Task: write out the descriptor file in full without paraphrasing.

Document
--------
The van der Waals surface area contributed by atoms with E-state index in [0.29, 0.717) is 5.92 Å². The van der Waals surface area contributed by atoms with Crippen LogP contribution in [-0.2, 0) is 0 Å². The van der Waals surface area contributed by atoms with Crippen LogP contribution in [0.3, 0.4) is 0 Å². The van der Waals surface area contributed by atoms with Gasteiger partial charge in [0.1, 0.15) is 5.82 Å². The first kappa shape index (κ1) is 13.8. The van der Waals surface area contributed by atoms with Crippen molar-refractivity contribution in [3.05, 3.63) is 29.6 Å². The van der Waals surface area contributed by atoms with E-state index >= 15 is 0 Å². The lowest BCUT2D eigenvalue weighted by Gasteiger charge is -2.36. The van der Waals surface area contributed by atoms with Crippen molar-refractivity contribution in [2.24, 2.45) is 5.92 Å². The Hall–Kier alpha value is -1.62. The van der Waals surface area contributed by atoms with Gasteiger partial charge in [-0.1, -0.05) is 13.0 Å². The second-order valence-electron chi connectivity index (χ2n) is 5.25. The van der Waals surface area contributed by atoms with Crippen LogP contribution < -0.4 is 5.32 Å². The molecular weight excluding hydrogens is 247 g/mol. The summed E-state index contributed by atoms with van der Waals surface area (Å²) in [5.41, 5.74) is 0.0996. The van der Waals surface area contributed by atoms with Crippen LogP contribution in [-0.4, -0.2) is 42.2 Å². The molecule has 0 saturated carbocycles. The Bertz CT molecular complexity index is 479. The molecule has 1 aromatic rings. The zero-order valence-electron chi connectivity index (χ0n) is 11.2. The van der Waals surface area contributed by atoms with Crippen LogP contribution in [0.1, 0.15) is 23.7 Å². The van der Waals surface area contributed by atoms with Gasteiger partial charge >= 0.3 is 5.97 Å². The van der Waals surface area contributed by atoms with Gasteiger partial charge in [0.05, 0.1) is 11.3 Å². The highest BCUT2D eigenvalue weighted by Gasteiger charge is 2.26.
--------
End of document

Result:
The van der Waals surface area contributed by atoms with E-state index in [0.29, 0.717) is 5.92 Å². The van der Waals surface area contributed by atoms with Crippen LogP contribution in [-0.2, 0) is 0 Å². The van der Waals surface area contributed by atoms with Crippen LogP contribution in [0.3, 0.4) is 0 Å². The van der Waals surface area contributed by atoms with Gasteiger partial charge in [0.1, 0.15) is 5.82 Å². The first kappa shape index (κ1) is 13.8. The van der Waals surface area contributed by atoms with Crippen molar-refractivity contribution in [3.05, 3.63) is 29.6 Å². The van der Waals surface area contributed by atoms with E-state index >= 15 is 0 Å². The lowest BCUT2D eigenvalue weighted by Gasteiger charge is -2.36. The van der Waals surface area contributed by atoms with Crippen molar-refractivity contribution in [2.24, 2.45) is 5.92 Å². The Hall–Kier alpha value is -1.62. The van der Waals surface area contributed by atoms with Gasteiger partial charge in [-0.1, -0.05) is 13.0 Å². The second-order valence-electron chi connectivity index (χ2n) is 5.25. The van der Waals surface area contributed by atoms with Crippen LogP contribution < -0.4 is 5.32 Å². The molecular weight excluding hydrogens is 247 g/mol. The summed E-state index contributed by atoms with van der Waals surface area (Å²) in [5.41, 5.74) is 0.0996. The van der Waals surface area contributed by atoms with Crippen LogP contribution in [-0.4, -0.2) is 42.2 Å². The molecule has 0 saturated carbocycles. The Bertz CT molecular complexity index is 479. The molecule has 1 aromatic rings. The zero-order valence-electron chi connectivity index (χ0n) is 11.2. The van der Waals surface area contributed by atoms with Crippen LogP contribution in [0.1, 0.15) is 23.7 Å². The van der Waals surface area contributed by atoms with Gasteiger partial charge >= 0.3 is 5.97 Å². The van der Waals surface area contributed by atoms with Gasteiger partial charge in [0.05, 0.1) is 11.3 Å². The highest BCUT2D eigenvalue weighted by Gasteiger charge is 2.26.